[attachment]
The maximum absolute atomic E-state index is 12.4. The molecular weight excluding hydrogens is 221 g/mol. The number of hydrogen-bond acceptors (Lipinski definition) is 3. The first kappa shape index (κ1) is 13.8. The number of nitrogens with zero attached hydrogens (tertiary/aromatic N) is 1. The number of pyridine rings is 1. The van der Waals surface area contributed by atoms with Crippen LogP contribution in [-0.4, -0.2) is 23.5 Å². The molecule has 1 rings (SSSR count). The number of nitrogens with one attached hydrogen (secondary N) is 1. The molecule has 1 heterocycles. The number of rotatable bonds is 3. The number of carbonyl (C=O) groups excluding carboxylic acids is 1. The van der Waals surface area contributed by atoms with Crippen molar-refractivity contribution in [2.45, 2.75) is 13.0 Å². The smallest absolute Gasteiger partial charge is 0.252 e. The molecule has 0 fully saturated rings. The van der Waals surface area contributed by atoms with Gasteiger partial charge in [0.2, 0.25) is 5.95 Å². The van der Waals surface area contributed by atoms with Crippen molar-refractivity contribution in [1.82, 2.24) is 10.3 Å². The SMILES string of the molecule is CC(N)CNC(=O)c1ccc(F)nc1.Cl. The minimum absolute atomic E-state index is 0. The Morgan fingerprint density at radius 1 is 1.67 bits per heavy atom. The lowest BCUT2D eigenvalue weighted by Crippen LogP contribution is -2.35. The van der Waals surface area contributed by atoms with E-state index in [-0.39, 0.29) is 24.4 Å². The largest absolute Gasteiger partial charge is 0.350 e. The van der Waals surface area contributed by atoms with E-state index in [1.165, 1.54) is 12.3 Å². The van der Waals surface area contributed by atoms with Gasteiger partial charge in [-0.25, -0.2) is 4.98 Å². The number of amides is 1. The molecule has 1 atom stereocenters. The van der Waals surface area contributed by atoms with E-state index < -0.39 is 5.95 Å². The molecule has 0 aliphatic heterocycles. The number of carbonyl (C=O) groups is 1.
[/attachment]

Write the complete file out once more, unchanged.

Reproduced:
The maximum absolute atomic E-state index is 12.4. The molecular weight excluding hydrogens is 221 g/mol. The number of hydrogen-bond acceptors (Lipinski definition) is 3. The first kappa shape index (κ1) is 13.8. The number of nitrogens with zero attached hydrogens (tertiary/aromatic N) is 1. The number of pyridine rings is 1. The van der Waals surface area contributed by atoms with Crippen LogP contribution in [-0.4, -0.2) is 23.5 Å². The molecule has 1 rings (SSSR count). The number of nitrogens with one attached hydrogen (secondary N) is 1. The molecule has 1 heterocycles. The number of rotatable bonds is 3. The number of carbonyl (C=O) groups excluding carboxylic acids is 1. The van der Waals surface area contributed by atoms with Crippen molar-refractivity contribution in [2.45, 2.75) is 13.0 Å². The smallest absolute Gasteiger partial charge is 0.252 e. The molecule has 0 fully saturated rings. The van der Waals surface area contributed by atoms with Gasteiger partial charge in [0.2, 0.25) is 5.95 Å². The van der Waals surface area contributed by atoms with Crippen molar-refractivity contribution in [1.82, 2.24) is 10.3 Å². The SMILES string of the molecule is CC(N)CNC(=O)c1ccc(F)nc1.Cl. The minimum absolute atomic E-state index is 0. The Morgan fingerprint density at radius 1 is 1.67 bits per heavy atom. The lowest BCUT2D eigenvalue weighted by Crippen LogP contribution is -2.35. The van der Waals surface area contributed by atoms with E-state index in [-0.39, 0.29) is 24.4 Å². The largest absolute Gasteiger partial charge is 0.350 e. The van der Waals surface area contributed by atoms with E-state index in [1.165, 1.54) is 12.3 Å². The van der Waals surface area contributed by atoms with Gasteiger partial charge in [-0.25, -0.2) is 4.98 Å². The number of amides is 1. The molecule has 1 atom stereocenters. The van der Waals surface area contributed by atoms with E-state index < -0.39 is 5.95 Å². The molecule has 0 aliphatic heterocycles. The number of carbonyl (C=O) groups is 1.